I’ll allow up front that I am not a huge advocate of TDD. Not because I think it is bad, its good. Not because I think it is hard, although it adds abstractions to the development process that are hard for some developers to grok. Not because I think it is a waste, because even though it adds time up front, it can save double on the back end. I am not a huge advocate of TDD, simply because it has the developers writing the tests.
Over years and years of software delivery experience, as a developer, as a tester, as a project manager, a business analyst, a manager I have observed one truism. Software developers cannot be trusted to understand the requirements deeply enough to test their own code. There are too many layers of abstraction in the way.
As Seymour Cray is reported to have said,
“The problem with programmers is, you never know what they are doing until it’s too late.”
Progressive elaboration is one technique that can be applied to virtually any aspect of software development. In reality it is a simple analysis technique which revolves around the maxim: start with what you know.
In agile software development, we apply this to several activities: requirements, design, and planning.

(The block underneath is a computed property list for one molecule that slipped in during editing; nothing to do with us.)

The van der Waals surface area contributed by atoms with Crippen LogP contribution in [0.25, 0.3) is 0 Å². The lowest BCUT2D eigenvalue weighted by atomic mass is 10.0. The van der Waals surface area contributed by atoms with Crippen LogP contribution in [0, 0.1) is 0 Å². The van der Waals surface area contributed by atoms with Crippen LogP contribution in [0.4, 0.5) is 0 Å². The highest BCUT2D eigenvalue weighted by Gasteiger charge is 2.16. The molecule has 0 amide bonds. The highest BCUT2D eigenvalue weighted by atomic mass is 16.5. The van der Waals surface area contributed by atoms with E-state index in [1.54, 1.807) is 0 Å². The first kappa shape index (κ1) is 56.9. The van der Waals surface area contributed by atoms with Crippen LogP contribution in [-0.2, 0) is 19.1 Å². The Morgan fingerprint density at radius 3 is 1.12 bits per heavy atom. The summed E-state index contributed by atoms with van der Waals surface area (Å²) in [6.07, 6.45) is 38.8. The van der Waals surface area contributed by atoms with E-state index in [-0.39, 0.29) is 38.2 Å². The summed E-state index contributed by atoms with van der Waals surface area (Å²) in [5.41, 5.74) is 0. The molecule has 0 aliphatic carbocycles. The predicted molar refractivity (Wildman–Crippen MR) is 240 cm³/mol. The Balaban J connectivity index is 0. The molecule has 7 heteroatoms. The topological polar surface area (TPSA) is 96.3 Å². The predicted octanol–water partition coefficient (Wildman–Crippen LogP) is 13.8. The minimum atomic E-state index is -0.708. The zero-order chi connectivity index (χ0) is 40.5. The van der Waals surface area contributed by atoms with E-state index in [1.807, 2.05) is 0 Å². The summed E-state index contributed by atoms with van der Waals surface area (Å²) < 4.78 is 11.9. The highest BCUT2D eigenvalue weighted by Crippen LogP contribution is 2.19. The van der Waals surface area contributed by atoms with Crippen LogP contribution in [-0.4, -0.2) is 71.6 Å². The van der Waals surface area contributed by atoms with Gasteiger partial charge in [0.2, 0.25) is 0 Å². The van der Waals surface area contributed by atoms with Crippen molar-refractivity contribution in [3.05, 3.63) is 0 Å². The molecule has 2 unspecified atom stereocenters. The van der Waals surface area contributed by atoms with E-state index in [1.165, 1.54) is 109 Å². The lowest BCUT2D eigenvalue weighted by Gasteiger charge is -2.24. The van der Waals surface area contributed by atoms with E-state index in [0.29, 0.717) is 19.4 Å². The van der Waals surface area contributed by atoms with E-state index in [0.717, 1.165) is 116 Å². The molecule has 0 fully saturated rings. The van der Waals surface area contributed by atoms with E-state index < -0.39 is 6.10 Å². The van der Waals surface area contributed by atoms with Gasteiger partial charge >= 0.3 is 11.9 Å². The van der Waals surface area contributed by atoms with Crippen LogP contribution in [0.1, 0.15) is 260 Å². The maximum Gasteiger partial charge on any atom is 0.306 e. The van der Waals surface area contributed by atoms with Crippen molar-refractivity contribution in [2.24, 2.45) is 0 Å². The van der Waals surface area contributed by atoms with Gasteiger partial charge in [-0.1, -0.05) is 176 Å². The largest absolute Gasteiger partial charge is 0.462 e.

Progressive elaboration starts with the notion, that you cannot know enough about a software system to get to “done”, before you start. Progressive elaboration is sort of a continuous bootstrap process for knowledge.
While agile proponents also talk about how they embrace change, that is not what progressive elaboration is for. Progressive elaboration is a means to get started before you know enough to get to done. It is a means to prevent knowledge gaps from impeding progress. It is a means of driving out information through completing work, rather than by theoretical analysis.Continue Reading
When you adopt agile practices, especially agile life cycle plans – it is really simple to have your project manager become the scrum-master, right? Isn’t that what everybody does? After all, it’s just swapping a gantt chart for a burn down chart, right?
It certainly is what all of the project managers do when their companies start to adopt agile life cycles – but is it the best thing, or even a good thing? Continue Reading
OH: (on twitter)
“Convinced. Everyone that says “agile doesn’t work” or even “agile doesn’t work for us” just doesn’t know what it means to be agile.”
I read this on Twitter over the weekend (12/17/11). It really got me fired up. Mind you, I am an avid agilist. The point is, that some situations are not particularly suited to derive benefit from agile practices. Continue Reading